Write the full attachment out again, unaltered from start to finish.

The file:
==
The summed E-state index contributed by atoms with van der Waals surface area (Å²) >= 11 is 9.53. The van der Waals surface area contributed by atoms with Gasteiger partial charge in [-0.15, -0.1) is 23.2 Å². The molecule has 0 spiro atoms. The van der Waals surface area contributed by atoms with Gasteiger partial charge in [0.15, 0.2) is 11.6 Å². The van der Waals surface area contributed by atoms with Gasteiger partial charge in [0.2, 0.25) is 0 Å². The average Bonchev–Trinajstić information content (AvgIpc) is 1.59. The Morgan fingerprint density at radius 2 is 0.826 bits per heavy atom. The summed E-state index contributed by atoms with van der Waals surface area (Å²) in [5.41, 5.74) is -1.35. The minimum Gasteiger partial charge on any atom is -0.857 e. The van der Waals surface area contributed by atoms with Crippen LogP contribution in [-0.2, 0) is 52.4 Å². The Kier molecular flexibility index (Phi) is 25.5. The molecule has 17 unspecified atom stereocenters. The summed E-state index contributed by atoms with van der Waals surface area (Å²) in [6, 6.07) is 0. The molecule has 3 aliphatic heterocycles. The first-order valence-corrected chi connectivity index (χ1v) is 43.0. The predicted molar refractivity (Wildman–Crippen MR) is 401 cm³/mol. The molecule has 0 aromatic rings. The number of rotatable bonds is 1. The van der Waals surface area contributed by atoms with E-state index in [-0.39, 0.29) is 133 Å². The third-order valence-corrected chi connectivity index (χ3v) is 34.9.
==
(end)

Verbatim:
The summed E-state index contributed by atoms with van der Waals surface area (Å²) >= 11 is 9.53. The van der Waals surface area contributed by atoms with Gasteiger partial charge in [-0.15, -0.1) is 23.2 Å². The molecule has 0 spiro atoms. The van der Waals surface area contributed by atoms with Gasteiger partial charge in [0.15, 0.2) is 11.6 Å². The van der Waals surface area contributed by atoms with Gasteiger partial charge in [0.2, 0.25) is 0 Å². The average Bonchev–Trinajstić information content (AvgIpc) is 1.59. The Morgan fingerprint density at radius 2 is 0.826 bits per heavy atom. The summed E-state index contributed by atoms with van der Waals surface area (Å²) in [5.41, 5.74) is -1.35. The minimum Gasteiger partial charge on any atom is -0.857 e. The van der Waals surface area contributed by atoms with Crippen LogP contribution in [-0.2, 0) is 52.4 Å². The Kier molecular flexibility index (Phi) is 25.5. The molecule has 17 unspecified atom stereocenters. The summed E-state index contributed by atoms with van der Waals surface area (Å²) in [6, 6.07) is 0. The molecule has 3 aliphatic heterocycles. The first-order valence-corrected chi connectivity index (χ1v) is 43.0. The predicted molar refractivity (Wildman–Crippen MR) is 401 cm³/mol. The molecule has 0 aromatic rings. The number of rotatable bonds is 1. The van der Waals surface area contributed by atoms with E-state index in [-0.39, 0.29) is 133 Å². The third-order valence-corrected chi connectivity index (χ3v) is 34.9.